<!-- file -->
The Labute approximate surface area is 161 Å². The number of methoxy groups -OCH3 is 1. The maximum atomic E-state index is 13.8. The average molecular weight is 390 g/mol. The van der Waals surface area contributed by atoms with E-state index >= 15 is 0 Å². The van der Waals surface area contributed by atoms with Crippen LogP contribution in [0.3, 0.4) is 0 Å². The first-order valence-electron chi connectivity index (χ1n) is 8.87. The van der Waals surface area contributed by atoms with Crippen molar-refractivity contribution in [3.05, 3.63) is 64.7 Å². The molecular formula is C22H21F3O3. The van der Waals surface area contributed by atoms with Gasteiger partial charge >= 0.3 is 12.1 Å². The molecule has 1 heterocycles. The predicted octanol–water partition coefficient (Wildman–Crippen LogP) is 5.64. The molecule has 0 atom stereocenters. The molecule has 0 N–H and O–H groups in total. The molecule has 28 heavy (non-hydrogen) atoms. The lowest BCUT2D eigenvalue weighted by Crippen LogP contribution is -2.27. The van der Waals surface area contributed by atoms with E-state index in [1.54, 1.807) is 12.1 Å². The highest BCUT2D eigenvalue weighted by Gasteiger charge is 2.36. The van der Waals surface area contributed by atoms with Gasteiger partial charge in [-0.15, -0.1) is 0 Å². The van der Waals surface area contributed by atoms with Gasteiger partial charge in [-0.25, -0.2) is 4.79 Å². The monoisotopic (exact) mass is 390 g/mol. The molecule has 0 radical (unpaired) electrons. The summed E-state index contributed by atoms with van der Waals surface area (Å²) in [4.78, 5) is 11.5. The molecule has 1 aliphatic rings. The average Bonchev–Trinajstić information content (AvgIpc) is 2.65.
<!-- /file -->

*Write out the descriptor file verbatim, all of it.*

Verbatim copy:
The Labute approximate surface area is 161 Å². The number of methoxy groups -OCH3 is 1. The maximum atomic E-state index is 13.8. The average molecular weight is 390 g/mol. The van der Waals surface area contributed by atoms with E-state index >= 15 is 0 Å². The van der Waals surface area contributed by atoms with Crippen LogP contribution in [0.3, 0.4) is 0 Å². The first-order valence-electron chi connectivity index (χ1n) is 8.87. The van der Waals surface area contributed by atoms with Crippen molar-refractivity contribution in [3.05, 3.63) is 64.7 Å². The molecular formula is C22H21F3O3. The van der Waals surface area contributed by atoms with Gasteiger partial charge >= 0.3 is 12.1 Å². The molecule has 1 heterocycles. The predicted octanol–water partition coefficient (Wildman–Crippen LogP) is 5.64. The molecule has 0 atom stereocenters. The molecule has 0 N–H and O–H groups in total. The molecule has 28 heavy (non-hydrogen) atoms. The lowest BCUT2D eigenvalue weighted by Crippen LogP contribution is -2.27. The van der Waals surface area contributed by atoms with E-state index in [1.54, 1.807) is 12.1 Å². The highest BCUT2D eigenvalue weighted by Gasteiger charge is 2.36. The van der Waals surface area contributed by atoms with Gasteiger partial charge in [-0.15, -0.1) is 0 Å². The van der Waals surface area contributed by atoms with Gasteiger partial charge in [-0.25, -0.2) is 4.79 Å². The monoisotopic (exact) mass is 390 g/mol. The molecule has 0 radical (unpaired) electrons. The summed E-state index contributed by atoms with van der Waals surface area (Å²) in [4.78, 5) is 11.5. The molecule has 1 aliphatic rings. The average Bonchev–Trinajstić information content (AvgIpc) is 2.65.